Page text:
First, in defense of prophetic ministries, let's remember that it was God who placed prophets in the church (1 Cor. 14). The power released by a humble, accurate, new covenant prophet can be a revelation of the Lord Himself, causing people to fall on their faces in worship (v. 25). I have often been encouraged and guided by a prophetic word. Confirmed prophetic words, as Paul wrote Timothy, are spiritual weapons. They help us "fight the good fight" (1 Tim. 1:18).

Yet there are boundaries. Writing as "a wise master builder" (1 Cor. 3:10), Paul counseled, "Let two or three prophets speak, and let the others judge" (1 Cor. 14:29 NKJV). First, the admonition to minister as "two or three" tells us that prophets were an active part of the early church. However, Paul is seeking to present an important safeguard: no matter how spiritual we consider ourselves, we still see through a glass darkly. We need others. Jesus sent His disciples out in twos. He also spoke of the power that is released when two or three disciples are gathered in His name. The Revelation of John tells us that the last great prophetic move will be heralded by two prophets (not one) speaking and ministering together (Rev. 11).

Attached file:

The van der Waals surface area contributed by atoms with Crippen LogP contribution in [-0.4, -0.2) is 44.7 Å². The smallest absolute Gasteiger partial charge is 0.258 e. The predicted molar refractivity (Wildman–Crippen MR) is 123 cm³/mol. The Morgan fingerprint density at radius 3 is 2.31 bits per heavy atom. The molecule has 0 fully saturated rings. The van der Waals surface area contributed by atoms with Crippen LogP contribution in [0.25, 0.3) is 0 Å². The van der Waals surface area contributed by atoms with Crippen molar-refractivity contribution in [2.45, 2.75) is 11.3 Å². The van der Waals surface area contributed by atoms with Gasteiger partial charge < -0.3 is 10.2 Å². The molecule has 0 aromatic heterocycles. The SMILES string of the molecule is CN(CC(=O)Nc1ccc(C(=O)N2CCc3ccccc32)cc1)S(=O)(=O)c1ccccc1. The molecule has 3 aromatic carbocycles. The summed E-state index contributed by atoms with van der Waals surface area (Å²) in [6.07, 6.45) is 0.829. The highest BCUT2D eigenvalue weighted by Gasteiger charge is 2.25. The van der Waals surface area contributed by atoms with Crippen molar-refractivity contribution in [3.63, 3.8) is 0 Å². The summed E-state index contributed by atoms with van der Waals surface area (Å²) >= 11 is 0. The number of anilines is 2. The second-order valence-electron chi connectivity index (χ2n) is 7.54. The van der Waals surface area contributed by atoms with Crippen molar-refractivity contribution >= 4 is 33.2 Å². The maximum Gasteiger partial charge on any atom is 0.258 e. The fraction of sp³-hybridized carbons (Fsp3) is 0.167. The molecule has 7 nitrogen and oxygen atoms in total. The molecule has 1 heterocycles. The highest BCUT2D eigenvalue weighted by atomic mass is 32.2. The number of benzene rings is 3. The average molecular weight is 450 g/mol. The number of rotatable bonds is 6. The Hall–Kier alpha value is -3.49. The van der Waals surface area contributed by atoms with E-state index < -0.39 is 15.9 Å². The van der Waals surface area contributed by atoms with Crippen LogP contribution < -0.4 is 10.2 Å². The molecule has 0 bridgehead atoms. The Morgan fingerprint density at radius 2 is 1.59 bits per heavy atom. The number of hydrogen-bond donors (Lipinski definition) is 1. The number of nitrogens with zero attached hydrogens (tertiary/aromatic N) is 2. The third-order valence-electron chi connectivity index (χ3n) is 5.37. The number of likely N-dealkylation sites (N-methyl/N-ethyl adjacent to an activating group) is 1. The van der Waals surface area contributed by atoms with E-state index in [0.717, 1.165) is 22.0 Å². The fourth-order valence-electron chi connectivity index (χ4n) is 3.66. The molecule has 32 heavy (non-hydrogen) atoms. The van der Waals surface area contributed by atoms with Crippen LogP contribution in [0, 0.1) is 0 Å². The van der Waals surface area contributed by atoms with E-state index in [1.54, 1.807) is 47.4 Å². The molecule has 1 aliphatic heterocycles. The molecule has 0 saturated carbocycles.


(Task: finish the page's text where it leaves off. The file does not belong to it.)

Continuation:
Paul again repeats the principle of two or three in his second letter to the Corinthians, saying, "By the mouth of two or three witnesses every word [Gr: rhema] shall be established" (2 Cor. 13:1 NKJV). It is important to note that when it comes to discerning an actual word from the Lord, typically the best a prophet has is a witness of an unseen reality; he does not have a completed "word from the Lord." I know that statement might cause some to react, but let's be honest: there are times when prophets just miss it. By downgrading the weightiness of our communication to a "witness" instead of an irrefutable "word from God," we give the Lord time to confirm our words supernaturally, perhaps through another ministry at a different time.

Are you a prophet? Instead of saying, "Thus sayeth the Lord," it would be wiser and probably more true to say, "I have a witness for you. Let the Lord confirm it." If you are being ministered to by a prophet and have any question about what is being said, give the Holy Spirit time to confirm His word through one or two more people (unless you have an immediate confirmation in your spirit).